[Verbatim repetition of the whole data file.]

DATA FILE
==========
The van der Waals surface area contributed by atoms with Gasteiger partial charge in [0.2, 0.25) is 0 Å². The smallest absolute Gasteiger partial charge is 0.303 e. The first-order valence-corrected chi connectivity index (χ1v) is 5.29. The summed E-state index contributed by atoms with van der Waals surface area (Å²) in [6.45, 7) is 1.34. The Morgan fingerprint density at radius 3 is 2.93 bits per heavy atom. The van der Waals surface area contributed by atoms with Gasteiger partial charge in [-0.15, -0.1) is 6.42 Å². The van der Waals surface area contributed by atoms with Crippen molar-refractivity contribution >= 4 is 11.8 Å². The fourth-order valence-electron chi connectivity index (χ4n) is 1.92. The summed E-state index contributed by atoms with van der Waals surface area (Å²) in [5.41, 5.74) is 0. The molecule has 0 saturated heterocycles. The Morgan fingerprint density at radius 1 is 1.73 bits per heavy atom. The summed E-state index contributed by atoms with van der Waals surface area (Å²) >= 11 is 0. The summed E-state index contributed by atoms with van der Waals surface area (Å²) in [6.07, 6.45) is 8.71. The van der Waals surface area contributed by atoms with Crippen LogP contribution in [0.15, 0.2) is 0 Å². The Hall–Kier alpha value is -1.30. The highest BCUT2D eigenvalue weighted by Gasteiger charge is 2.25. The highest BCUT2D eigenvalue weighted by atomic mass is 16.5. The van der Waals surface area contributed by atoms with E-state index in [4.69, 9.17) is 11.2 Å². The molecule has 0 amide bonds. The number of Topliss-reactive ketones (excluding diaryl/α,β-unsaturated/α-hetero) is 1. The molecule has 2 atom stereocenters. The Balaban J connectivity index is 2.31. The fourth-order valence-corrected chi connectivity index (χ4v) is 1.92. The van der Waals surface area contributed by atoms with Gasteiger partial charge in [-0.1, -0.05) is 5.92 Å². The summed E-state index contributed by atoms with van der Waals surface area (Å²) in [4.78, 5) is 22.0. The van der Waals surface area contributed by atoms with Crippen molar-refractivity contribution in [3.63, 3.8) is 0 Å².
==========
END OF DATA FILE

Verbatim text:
The van der Waals surface area contributed by atoms with Gasteiger partial charge in [0.2, 0.25) is 0 Å². The smallest absolute Gasteiger partial charge is 0.303 e. The first-order valence-corrected chi connectivity index (χ1v) is 5.29. The summed E-state index contributed by atoms with van der Waals surface area (Å²) in [6.45, 7) is 1.34. The Morgan fingerprint density at radius 3 is 2.93 bits per heavy atom. The van der Waals surface area contributed by atoms with Gasteiger partial charge in [-0.15, -0.1) is 6.42 Å². The van der Waals surface area contributed by atoms with Crippen molar-refractivity contribution >= 4 is 11.8 Å². The fourth-order valence-electron chi connectivity index (χ4n) is 1.92. The summed E-state index contributed by atoms with van der Waals surface area (Å²) in [5.41, 5.74) is 0. The molecule has 0 saturated heterocycles. The Morgan fingerprint density at radius 1 is 1.73 bits per heavy atom. The summed E-state index contributed by atoms with van der Waals surface area (Å²) >= 11 is 0. The summed E-state index contributed by atoms with van der Waals surface area (Å²) in [6.07, 6.45) is 8.71. The van der Waals surface area contributed by atoms with Crippen LogP contribution in [0.15, 0.2) is 0 Å². The Hall–Kier alpha value is -1.30. The highest BCUT2D eigenvalue weighted by Gasteiger charge is 2.25. The highest BCUT2D eigenvalue weighted by atomic mass is 16.5. The van der Waals surface area contributed by atoms with E-state index in [4.69, 9.17) is 11.2 Å². The molecule has 0 amide bonds. The number of Topliss-reactive ketones (excluding diaryl/α,β-unsaturated/α-hetero) is 1. The molecule has 2 atom stereocenters. The Balaban J connectivity index is 2.31. The fourth-order valence-corrected chi connectivity index (χ4v) is 1.92. The van der Waals surface area contributed by atoms with Gasteiger partial charge in [-0.1, -0.05) is 5.92 Å². The summed E-state index contributed by atoms with van der Waals surface area (Å²) in [4.78, 5) is 22.0. The van der Waals surface area contributed by atoms with Crippen molar-refractivity contribution in [3.63, 3.8) is 0 Å².